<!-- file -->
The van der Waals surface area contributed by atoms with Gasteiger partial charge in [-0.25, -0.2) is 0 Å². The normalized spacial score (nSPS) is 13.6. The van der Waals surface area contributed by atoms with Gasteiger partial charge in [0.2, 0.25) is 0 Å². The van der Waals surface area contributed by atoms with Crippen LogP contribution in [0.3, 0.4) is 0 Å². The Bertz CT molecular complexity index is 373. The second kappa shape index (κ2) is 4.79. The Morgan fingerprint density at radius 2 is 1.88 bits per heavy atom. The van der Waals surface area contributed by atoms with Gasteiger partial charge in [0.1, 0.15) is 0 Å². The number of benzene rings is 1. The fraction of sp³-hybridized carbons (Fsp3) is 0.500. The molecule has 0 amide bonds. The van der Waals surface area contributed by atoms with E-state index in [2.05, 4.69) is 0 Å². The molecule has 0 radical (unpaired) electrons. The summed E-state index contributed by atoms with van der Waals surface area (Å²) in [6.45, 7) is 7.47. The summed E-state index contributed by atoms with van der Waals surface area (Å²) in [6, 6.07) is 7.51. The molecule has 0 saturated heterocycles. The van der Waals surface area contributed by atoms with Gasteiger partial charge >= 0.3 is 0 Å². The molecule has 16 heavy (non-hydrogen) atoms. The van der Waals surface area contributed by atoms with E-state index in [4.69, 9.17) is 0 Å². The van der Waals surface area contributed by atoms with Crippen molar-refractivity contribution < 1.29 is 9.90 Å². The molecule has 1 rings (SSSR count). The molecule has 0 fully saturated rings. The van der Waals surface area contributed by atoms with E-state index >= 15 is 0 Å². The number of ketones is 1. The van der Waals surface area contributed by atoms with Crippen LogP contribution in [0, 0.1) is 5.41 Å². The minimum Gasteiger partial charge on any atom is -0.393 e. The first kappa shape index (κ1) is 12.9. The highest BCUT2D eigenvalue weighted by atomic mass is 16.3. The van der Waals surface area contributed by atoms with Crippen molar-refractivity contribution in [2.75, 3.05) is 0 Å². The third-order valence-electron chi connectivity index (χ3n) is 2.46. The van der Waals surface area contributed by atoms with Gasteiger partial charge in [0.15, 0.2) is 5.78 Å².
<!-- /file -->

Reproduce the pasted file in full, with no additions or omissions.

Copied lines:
The van der Waals surface area contributed by atoms with Gasteiger partial charge in [-0.25, -0.2) is 0 Å². The normalized spacial score (nSPS) is 13.6. The van der Waals surface area contributed by atoms with Gasteiger partial charge in [0.2, 0.25) is 0 Å². The van der Waals surface area contributed by atoms with Crippen LogP contribution in [0.3, 0.4) is 0 Å². The Bertz CT molecular complexity index is 373. The second kappa shape index (κ2) is 4.79. The Morgan fingerprint density at radius 2 is 1.88 bits per heavy atom. The van der Waals surface area contributed by atoms with Gasteiger partial charge in [0.1, 0.15) is 0 Å². The number of benzene rings is 1. The fraction of sp³-hybridized carbons (Fsp3) is 0.500. The molecule has 0 amide bonds. The van der Waals surface area contributed by atoms with E-state index in [2.05, 4.69) is 0 Å². The molecule has 0 radical (unpaired) electrons. The summed E-state index contributed by atoms with van der Waals surface area (Å²) in [6.45, 7) is 7.47. The summed E-state index contributed by atoms with van der Waals surface area (Å²) in [6, 6.07) is 7.51. The molecule has 0 saturated heterocycles. The van der Waals surface area contributed by atoms with Gasteiger partial charge >= 0.3 is 0 Å². The molecule has 16 heavy (non-hydrogen) atoms. The van der Waals surface area contributed by atoms with E-state index in [4.69, 9.17) is 0 Å². The van der Waals surface area contributed by atoms with Crippen molar-refractivity contribution < 1.29 is 9.90 Å². The molecule has 1 rings (SSSR count). The molecule has 0 fully saturated rings. The van der Waals surface area contributed by atoms with E-state index >= 15 is 0 Å². The number of ketones is 1. The van der Waals surface area contributed by atoms with Crippen LogP contribution in [0, 0.1) is 5.41 Å². The minimum Gasteiger partial charge on any atom is -0.393 e. The first kappa shape index (κ1) is 12.9. The highest BCUT2D eigenvalue weighted by atomic mass is 16.3. The van der Waals surface area contributed by atoms with Crippen molar-refractivity contribution in [2.75, 3.05) is 0 Å². The third-order valence-electron chi connectivity index (χ3n) is 2.46. The van der Waals surface area contributed by atoms with Gasteiger partial charge in [0.15, 0.2) is 5.78 Å².